In this study, it was essential to verify the specificity of the Sn-recognizing antibodies, and this was accomplished with several assays. Staining of spleen sections obtained from normal animals revealed the presence of immunoreactive macrophages in the inner marginal zone with all batches of anti-CD169 antibodies examined (Fig. 2A) , whereas no specific staining was observed with any of the batches in Sn-deficient mice (Fig. 2B) . The same was observed after staining with MOMA-1 (Fig. 2C)and SER-4 (Fig. 2D) . No labeling was noted in the ocular tissues of Sn-deficient animals with two of the batches of anti-CD169 tested (hereafter referred to as CD169-specific; Fig. 2E ), whereas staining with the two other batches resulted in labeling of some cells in the peripheral retina and choroid (Fig. 2F)and within the degenerating retina (see below). These batches of anti-CD169 are hereafter referred to as nonspecific. The observations were consistent whether using unfixed or fixed spleen and ocular tissues and irrespective of the detection method used. 
With the specific CD-169 antibodies, no labeled cells were observed in the retina of wild-type control mice at any of the examined ages (Figs. 3A 3B) . Labeled cells were, however, observed in the ciliary body (Figs. 3C 3D) , in the sclera (Fig. 3E) , and between the lens and the retina. Many of the latter appeared to adhere to the vitreous-retinal surface (Fig. 3A) . In Sn-deficient mice, no labeled cells were noted in these ocular tissues when the specific CD169 antibodies were used (Fig. 3F) . These antibodies and MOMA-1 and SER-4 antibodies also produced no signal in rd1 or rds mouse degenerating retinas at any of the ages examined (Figs. 4B 4C 4D 4E 4F 4G 4H 4I 4J)and detected only occasional cells in the other ocular tissues (Figs. 4D 4G 4J)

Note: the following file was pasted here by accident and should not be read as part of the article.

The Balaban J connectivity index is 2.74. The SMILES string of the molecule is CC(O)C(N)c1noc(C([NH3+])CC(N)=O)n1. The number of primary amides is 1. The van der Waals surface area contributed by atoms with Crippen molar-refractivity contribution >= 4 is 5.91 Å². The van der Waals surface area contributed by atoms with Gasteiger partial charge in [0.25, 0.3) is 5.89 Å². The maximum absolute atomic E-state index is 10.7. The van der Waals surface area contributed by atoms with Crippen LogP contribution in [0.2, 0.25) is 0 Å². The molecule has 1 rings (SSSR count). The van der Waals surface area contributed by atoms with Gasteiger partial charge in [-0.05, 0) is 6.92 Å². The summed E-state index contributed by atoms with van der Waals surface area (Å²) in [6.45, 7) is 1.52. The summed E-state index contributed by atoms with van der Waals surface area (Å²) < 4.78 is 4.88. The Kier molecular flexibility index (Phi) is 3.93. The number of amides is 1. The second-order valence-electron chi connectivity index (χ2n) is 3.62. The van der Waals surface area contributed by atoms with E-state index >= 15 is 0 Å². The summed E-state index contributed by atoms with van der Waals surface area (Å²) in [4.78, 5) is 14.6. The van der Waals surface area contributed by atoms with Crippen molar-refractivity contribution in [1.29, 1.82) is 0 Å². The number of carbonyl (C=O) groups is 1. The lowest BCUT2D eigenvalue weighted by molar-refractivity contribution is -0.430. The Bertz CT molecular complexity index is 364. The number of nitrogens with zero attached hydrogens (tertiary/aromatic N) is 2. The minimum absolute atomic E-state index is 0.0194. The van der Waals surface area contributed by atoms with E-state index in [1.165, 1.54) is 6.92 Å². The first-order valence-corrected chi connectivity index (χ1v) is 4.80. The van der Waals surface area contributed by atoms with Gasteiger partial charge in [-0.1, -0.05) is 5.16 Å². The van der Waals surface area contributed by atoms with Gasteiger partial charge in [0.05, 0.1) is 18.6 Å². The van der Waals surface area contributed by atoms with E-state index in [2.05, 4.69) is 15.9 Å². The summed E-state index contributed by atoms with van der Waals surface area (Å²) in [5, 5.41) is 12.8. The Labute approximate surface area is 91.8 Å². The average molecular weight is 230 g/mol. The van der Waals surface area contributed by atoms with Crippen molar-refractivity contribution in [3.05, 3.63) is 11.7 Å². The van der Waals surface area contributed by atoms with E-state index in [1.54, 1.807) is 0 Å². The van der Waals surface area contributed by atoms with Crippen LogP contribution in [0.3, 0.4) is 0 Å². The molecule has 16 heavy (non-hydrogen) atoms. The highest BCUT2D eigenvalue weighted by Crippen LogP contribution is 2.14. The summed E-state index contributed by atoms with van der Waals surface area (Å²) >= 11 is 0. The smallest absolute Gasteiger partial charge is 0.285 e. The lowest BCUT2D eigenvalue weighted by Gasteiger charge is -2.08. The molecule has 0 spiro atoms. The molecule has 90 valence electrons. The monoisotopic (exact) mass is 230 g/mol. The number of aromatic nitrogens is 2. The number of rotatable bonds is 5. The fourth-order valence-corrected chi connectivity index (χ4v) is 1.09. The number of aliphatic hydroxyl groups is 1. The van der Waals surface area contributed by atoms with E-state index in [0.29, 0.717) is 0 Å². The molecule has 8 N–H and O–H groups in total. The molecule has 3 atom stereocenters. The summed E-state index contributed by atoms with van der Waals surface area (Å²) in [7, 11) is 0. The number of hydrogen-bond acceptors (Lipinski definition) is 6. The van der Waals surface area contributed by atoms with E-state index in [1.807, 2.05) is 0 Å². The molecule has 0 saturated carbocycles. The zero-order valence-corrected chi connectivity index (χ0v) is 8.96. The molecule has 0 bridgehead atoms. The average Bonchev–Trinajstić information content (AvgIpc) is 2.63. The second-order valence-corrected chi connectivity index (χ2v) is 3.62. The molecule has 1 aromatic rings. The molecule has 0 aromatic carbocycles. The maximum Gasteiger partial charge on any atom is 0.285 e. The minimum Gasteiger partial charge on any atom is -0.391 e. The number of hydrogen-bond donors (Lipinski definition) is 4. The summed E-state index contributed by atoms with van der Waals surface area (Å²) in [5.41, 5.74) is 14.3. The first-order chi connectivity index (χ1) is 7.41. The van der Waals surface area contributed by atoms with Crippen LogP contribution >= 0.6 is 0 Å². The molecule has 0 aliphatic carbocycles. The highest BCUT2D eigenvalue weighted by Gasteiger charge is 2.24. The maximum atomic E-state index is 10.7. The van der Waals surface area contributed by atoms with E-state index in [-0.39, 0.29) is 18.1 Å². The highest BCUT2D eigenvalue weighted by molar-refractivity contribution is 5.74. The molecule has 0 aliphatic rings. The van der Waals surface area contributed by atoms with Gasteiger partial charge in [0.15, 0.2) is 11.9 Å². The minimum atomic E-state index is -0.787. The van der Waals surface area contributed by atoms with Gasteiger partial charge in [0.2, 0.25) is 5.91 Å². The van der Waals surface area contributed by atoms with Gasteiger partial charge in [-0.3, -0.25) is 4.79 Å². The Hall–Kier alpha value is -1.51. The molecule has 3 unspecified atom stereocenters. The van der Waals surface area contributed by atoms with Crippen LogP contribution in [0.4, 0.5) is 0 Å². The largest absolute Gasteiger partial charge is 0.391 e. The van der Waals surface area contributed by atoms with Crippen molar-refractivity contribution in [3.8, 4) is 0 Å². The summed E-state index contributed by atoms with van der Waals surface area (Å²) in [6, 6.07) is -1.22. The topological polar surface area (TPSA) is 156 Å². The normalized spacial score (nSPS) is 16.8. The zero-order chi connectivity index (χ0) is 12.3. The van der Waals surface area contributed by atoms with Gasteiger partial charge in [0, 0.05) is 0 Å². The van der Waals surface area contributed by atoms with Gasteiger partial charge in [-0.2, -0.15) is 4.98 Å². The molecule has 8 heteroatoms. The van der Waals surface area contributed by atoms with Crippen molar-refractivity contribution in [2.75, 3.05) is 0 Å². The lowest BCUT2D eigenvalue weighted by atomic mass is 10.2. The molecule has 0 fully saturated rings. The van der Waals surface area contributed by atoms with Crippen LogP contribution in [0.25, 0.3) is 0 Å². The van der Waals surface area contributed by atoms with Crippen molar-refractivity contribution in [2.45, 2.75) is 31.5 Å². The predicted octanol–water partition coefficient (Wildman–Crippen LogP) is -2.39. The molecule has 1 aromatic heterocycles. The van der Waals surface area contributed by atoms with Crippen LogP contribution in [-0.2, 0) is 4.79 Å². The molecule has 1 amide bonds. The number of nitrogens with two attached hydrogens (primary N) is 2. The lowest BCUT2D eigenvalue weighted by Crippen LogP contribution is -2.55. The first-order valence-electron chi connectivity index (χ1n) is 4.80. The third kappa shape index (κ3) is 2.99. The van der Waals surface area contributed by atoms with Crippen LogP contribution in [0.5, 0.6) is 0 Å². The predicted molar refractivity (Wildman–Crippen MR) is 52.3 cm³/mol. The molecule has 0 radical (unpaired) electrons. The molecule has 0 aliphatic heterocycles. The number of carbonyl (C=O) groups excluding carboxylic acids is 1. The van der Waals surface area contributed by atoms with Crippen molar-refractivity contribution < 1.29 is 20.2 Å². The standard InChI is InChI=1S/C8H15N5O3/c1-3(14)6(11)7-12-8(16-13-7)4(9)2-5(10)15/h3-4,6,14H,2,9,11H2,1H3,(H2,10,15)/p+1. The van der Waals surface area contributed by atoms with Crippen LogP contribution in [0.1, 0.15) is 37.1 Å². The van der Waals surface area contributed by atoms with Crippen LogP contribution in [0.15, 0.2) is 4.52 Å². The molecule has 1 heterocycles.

With the nonspecific CD169 antibody batches, however, several stained cells were noted over the ONL and in the subretinal space in rd1 mice (Fig. 4A)and in rds mice (not shown). 
Sn after Transplantation
After subretinal transplantation in wild-type control mice, GFP-positive cells were noted within the ONL, where many of them assumed the position and morphology of photoreceptor cells (Figs. 5A 6B) . Little or no migration of graft cells was noted in transplantation to rd1 mice (Figs. 5C 5E 5G 5I 5K)
Transplantation resulted in a variable number of Sn expressing cells within the grafts and at the graft-host interface, both in transplantation into wild-type (Fig. 5B)and rd1 mice (Figs. 5D 5F) . In addition, labeled cells were found in the subretinal space in the vicinity of the grafts, even after intravitreous grafting (Figs. 5F 5H) . The same observations were made with the specific CD169 antibodies, MOMA-1, and Ser-4. The extent of the detachment produced in the host retina by the surgery and the size of the grafts varied considerably between the different specimens, precluding a reliable quantitative analysis. However, there was no indication that the number of Sn-expressing cells was higher in transplantation into rd1 mice than in transplantation into wild-type mice. 
MHC-II Expression